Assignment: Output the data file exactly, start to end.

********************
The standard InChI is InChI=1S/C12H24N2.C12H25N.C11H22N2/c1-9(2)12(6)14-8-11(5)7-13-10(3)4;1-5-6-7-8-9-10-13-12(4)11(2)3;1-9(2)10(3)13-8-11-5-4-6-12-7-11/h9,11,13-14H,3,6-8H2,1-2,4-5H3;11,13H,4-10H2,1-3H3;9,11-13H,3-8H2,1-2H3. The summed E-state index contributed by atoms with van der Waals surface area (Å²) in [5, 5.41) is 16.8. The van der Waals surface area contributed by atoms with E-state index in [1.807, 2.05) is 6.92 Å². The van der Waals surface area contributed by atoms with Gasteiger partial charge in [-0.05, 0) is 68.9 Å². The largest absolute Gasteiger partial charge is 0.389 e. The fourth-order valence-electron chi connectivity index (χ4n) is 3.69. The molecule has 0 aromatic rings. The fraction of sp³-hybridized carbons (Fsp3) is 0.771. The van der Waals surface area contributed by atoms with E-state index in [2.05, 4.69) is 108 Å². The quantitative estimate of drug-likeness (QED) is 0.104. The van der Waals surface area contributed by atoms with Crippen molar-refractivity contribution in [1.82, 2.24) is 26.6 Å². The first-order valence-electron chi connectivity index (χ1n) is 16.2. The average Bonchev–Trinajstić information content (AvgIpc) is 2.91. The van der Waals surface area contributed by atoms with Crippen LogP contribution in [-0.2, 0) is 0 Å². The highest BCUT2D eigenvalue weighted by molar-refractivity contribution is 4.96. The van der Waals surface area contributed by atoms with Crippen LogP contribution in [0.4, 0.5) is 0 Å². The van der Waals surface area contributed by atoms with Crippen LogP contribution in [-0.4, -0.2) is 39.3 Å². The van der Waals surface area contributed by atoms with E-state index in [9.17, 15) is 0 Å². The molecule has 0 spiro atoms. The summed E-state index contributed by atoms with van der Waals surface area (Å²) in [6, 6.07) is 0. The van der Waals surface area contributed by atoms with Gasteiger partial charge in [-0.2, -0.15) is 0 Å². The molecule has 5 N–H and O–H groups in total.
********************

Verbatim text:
The standard InChI is InChI=1S/C12H24N2.C12H25N.C11H22N2/c1-9(2)12(6)14-8-11(5)7-13-10(3)4;1-5-6-7-8-9-10-13-12(4)11(2)3;1-9(2)10(3)13-8-11-5-4-6-12-7-11/h9,11,13-14H,3,6-8H2,1-2,4-5H3;11,13H,4-10H2,1-3H3;9,11-13H,3-8H2,1-2H3. The summed E-state index contributed by atoms with van der Waals surface area (Å²) in [5, 5.41) is 16.8. The van der Waals surface area contributed by atoms with E-state index in [1.807, 2.05) is 6.92 Å². The van der Waals surface area contributed by atoms with Gasteiger partial charge in [-0.05, 0) is 68.9 Å². The largest absolute Gasteiger partial charge is 0.389 e. The fourth-order valence-electron chi connectivity index (χ4n) is 3.69. The molecule has 0 aromatic rings. The fraction of sp³-hybridized carbons (Fsp3) is 0.771. The van der Waals surface area contributed by atoms with E-state index in [2.05, 4.69) is 108 Å². The quantitative estimate of drug-likeness (QED) is 0.104. The van der Waals surface area contributed by atoms with Crippen molar-refractivity contribution in [1.82, 2.24) is 26.6 Å². The first-order valence-electron chi connectivity index (χ1n) is 16.2. The average Bonchev–Trinajstić information content (AvgIpc) is 2.91. The van der Waals surface area contributed by atoms with Crippen LogP contribution in [-0.2, 0) is 0 Å². The highest BCUT2D eigenvalue weighted by molar-refractivity contribution is 4.96. The van der Waals surface area contributed by atoms with Crippen LogP contribution in [0.4, 0.5) is 0 Å². The van der Waals surface area contributed by atoms with Crippen LogP contribution in [-0.4, -0.2) is 39.3 Å². The van der Waals surface area contributed by atoms with E-state index in [9.17, 15) is 0 Å². The molecule has 0 spiro atoms. The summed E-state index contributed by atoms with van der Waals surface area (Å²) in [6, 6.07) is 0. The van der Waals surface area contributed by atoms with Gasteiger partial charge in [-0.2, -0.15) is 0 Å². The molecule has 5 N–H and O–H groups in total.